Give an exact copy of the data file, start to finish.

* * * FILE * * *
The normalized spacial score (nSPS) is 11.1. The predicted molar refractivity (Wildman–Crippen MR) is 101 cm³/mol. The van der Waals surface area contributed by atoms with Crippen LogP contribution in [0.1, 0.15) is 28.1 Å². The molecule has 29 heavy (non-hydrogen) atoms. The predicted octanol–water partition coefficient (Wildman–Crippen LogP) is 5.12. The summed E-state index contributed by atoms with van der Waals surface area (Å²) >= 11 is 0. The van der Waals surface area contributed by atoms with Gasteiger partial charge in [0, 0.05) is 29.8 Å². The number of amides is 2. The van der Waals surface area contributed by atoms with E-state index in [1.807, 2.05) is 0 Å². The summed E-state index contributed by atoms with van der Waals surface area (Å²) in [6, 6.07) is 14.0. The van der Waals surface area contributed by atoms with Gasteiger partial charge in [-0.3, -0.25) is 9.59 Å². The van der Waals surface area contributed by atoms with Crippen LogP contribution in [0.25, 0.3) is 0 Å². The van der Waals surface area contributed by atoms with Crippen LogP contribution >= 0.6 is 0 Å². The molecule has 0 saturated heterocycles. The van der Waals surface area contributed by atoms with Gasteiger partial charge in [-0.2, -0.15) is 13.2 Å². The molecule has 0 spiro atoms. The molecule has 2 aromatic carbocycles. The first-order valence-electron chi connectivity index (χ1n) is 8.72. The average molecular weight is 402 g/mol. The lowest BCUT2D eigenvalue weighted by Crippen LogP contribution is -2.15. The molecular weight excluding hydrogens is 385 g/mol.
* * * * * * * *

The normalized spacial score (nSPS) is 11.1. The predicted molar refractivity (Wildman–Crippen MR) is 101 cm³/mol. The van der Waals surface area contributed by atoms with Crippen LogP contribution in [0.1, 0.15) is 28.1 Å². The molecule has 29 heavy (non-hydrogen) atoms. The predicted octanol–water partition coefficient (Wildman–Crippen LogP) is 5.12. The summed E-state index contributed by atoms with van der Waals surface area (Å²) >= 11 is 0. The van der Waals surface area contributed by atoms with Gasteiger partial charge in [0, 0.05) is 29.8 Å². The number of amides is 2. The van der Waals surface area contributed by atoms with E-state index in [1.807, 2.05) is 0 Å². The summed E-state index contributed by atoms with van der Waals surface area (Å²) in [6, 6.07) is 14.0. The van der Waals surface area contributed by atoms with Gasteiger partial charge in [-0.3, -0.25) is 9.59 Å². The van der Waals surface area contributed by atoms with Crippen LogP contribution in [0.25, 0.3) is 0 Å². The van der Waals surface area contributed by atoms with Crippen LogP contribution >= 0.6 is 0 Å². The molecule has 0 saturated heterocycles. The van der Waals surface area contributed by atoms with Gasteiger partial charge in [-0.2, -0.15) is 13.2 Å². The molecule has 0 spiro atoms. The molecule has 2 aromatic carbocycles. The first-order valence-electron chi connectivity index (χ1n) is 8.72. The average molecular weight is 402 g/mol. The lowest BCUT2D eigenvalue weighted by Crippen LogP contribution is -2.15. The molecular weight excluding hydrogens is 385 g/mol.